Countertop edging is an important part of providing the finished appearance of your new kitchen countertop. In spite of this, it is also something that is quite often overlooked. There are many options for countertop edging, so there is a range of choices for a wide range of situations. More elaborate countertop edging can become quite expensive, so you will need to consider your budget before deciding which style to go for. There are many options available for any kind of countertop whether the countertop is made from wood, laminate, granite, or marble. Following is an overview of some of the most popular styles.
Straight edging is one of the most common styles. It is also amongst the easiest and cheapest to install. In this style of countertop edging, strips of the appropriate material are glued onto the edges of the countertop. These may be a single, solid color, especially if the countertop itself is not a solid color from one end to the other. Straight or beveled edges in most applications are seamless and provide a fairly traditional style. If you have a laminate countertop, you will find that there is just as wide a range of edging options with regards to color and pattern as there are with the countertop surface itself.
Ogee edging is a style of countertop edging that focuses on elegance and refinement in its design. This style is comprised of concave and convex curves on top of each other. This kind of edging is particularly suitable for more expensive, harder natural materials such as marble, quartz, or granite. Natural countertops such as those made from granite can have their edges elaborately curved to have many elegantly decorative edges.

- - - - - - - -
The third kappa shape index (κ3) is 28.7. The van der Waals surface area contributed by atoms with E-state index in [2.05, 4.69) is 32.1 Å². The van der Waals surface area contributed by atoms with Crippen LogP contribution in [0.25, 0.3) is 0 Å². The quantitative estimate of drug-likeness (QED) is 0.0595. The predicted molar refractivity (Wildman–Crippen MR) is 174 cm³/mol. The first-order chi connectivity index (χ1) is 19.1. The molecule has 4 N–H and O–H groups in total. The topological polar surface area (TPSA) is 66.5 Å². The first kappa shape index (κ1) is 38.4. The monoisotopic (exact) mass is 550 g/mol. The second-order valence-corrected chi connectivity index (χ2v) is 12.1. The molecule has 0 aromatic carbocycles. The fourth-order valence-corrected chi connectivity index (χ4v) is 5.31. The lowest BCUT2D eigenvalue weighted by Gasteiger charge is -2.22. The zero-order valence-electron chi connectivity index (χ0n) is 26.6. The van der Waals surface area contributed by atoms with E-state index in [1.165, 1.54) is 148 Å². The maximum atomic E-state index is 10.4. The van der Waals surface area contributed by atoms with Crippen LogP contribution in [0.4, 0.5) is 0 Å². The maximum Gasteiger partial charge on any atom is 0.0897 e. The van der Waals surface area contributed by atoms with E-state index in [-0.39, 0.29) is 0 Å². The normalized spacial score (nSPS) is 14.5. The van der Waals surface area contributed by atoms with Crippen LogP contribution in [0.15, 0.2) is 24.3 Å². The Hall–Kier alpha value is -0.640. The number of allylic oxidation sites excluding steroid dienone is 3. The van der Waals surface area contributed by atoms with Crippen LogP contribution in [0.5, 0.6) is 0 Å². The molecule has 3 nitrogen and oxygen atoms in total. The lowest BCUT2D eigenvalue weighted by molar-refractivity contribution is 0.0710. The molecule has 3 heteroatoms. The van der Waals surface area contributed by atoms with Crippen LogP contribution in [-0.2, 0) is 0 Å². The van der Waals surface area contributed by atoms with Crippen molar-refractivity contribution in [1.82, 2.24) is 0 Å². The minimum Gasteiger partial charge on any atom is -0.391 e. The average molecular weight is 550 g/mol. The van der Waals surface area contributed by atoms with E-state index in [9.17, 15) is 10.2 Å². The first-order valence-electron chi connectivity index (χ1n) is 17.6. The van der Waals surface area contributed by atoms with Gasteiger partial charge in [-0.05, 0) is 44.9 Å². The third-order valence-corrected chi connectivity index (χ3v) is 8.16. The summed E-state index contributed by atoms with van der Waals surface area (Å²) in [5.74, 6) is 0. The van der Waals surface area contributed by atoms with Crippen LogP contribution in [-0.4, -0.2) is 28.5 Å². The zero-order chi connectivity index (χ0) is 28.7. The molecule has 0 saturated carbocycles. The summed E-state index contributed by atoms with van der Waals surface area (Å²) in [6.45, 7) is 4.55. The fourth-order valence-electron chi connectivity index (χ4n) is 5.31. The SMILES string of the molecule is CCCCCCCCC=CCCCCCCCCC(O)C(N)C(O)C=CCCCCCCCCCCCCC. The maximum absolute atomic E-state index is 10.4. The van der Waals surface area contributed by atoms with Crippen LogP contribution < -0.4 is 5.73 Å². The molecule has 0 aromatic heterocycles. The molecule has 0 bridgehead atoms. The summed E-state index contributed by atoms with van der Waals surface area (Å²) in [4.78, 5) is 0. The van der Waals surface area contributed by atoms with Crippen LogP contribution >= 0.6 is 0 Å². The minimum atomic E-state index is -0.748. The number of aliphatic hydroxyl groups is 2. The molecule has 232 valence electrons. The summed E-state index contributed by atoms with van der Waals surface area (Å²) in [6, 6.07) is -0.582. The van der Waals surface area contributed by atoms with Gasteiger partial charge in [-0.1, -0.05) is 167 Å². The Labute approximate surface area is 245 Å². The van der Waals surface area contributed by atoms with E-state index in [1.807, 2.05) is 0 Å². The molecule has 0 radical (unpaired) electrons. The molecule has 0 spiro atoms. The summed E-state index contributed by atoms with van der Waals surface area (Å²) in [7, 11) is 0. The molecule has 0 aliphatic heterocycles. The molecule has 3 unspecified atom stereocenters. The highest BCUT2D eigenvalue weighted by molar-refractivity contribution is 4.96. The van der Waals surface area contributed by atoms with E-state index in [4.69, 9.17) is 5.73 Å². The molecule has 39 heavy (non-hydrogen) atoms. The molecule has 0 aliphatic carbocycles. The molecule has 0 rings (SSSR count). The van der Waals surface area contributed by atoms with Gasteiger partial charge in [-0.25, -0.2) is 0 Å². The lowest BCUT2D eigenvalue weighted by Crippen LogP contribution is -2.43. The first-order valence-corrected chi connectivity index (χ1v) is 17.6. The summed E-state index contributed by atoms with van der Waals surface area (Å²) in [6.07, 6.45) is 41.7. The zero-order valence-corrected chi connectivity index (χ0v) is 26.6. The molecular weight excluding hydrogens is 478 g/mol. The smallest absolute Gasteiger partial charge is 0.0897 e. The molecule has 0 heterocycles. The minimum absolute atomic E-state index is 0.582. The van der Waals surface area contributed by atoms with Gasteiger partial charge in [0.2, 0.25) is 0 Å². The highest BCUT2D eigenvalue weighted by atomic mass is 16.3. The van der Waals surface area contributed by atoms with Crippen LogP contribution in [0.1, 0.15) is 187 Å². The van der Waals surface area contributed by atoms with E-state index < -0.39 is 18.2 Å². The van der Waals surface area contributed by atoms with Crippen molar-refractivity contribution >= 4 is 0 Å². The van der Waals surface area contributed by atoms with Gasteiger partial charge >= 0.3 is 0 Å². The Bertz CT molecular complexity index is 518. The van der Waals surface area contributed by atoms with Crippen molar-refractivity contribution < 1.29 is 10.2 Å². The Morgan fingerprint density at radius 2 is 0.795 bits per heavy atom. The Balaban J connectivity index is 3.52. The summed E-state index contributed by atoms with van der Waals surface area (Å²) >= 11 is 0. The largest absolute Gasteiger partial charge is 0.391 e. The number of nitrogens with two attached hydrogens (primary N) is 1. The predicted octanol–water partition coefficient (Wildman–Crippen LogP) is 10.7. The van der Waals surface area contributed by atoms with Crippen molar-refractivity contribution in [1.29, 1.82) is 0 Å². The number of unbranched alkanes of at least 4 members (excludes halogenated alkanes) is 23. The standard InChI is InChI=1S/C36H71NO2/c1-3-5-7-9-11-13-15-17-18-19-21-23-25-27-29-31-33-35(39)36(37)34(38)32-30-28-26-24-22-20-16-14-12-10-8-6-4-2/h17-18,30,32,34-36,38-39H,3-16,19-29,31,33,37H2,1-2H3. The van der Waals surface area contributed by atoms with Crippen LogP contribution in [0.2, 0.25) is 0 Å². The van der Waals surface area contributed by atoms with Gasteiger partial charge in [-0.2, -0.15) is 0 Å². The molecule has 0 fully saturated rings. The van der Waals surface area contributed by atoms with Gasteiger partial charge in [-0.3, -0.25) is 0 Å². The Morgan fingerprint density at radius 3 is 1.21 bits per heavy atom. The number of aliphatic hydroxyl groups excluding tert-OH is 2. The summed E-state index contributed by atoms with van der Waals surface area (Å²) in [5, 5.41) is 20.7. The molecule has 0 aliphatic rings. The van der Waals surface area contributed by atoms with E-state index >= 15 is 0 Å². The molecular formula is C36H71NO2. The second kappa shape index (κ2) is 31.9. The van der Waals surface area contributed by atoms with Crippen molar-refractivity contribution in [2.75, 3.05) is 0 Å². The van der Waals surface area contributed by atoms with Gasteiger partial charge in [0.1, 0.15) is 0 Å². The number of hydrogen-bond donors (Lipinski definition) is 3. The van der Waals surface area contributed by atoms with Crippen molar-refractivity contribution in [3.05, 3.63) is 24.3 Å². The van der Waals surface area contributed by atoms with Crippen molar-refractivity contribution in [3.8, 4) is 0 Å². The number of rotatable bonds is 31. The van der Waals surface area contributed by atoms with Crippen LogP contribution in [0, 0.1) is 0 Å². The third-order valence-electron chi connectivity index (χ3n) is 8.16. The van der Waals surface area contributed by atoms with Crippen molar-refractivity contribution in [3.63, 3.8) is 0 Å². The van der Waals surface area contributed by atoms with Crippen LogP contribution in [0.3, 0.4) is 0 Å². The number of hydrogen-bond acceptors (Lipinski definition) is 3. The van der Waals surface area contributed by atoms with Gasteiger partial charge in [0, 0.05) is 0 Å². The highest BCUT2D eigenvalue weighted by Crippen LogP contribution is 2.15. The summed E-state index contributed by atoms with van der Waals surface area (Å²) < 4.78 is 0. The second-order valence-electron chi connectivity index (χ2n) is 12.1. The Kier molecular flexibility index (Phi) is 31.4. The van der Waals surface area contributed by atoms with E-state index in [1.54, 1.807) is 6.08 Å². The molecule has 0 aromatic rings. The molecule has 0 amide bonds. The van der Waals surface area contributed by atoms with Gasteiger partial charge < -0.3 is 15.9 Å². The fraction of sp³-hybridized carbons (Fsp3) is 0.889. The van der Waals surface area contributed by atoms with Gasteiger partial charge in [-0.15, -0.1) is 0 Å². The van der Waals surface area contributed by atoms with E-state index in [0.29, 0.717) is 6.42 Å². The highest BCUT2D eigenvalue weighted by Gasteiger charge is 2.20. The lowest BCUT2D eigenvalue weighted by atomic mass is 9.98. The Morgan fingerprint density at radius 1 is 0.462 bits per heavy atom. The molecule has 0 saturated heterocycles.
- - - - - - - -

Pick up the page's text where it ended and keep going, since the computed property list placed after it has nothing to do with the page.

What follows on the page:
Another very popular edging option is the standard round or bullnose edge. Bullnose countertop edging is characterized by a convex shape. They are often suited to ceramic tile countertops. Not only are they used for edging kitchen countertops, but they are also used in a number of other situations such as bathrooms. They are also available for laminate countertops. In this case, the entire countertop, including the edge of it, is entirely seamless. The bullnose countertop edging comes in a number of varying styles as well. These include a beveled bull nose effect and a half-rounded bull nose effect with a straight lower, edge amongst others.
A countertop surface can also be framed by using hardwood strips. These hardwood strips normally come already finished and ready to stick to the edge of the countertop. These are only appropriate for countertops made of wood, particularly plywood. The hardwood edging provides a higher quality appearance to the countertop overall, but it does require additional maintenance. The hardwood strips are glued along the edges of the countertop and level with the surface. Spills and scratches will cause the edging to get damaged over time and, periodically, it will need refinishing. This is no different from the surface of a wooden countertop, however.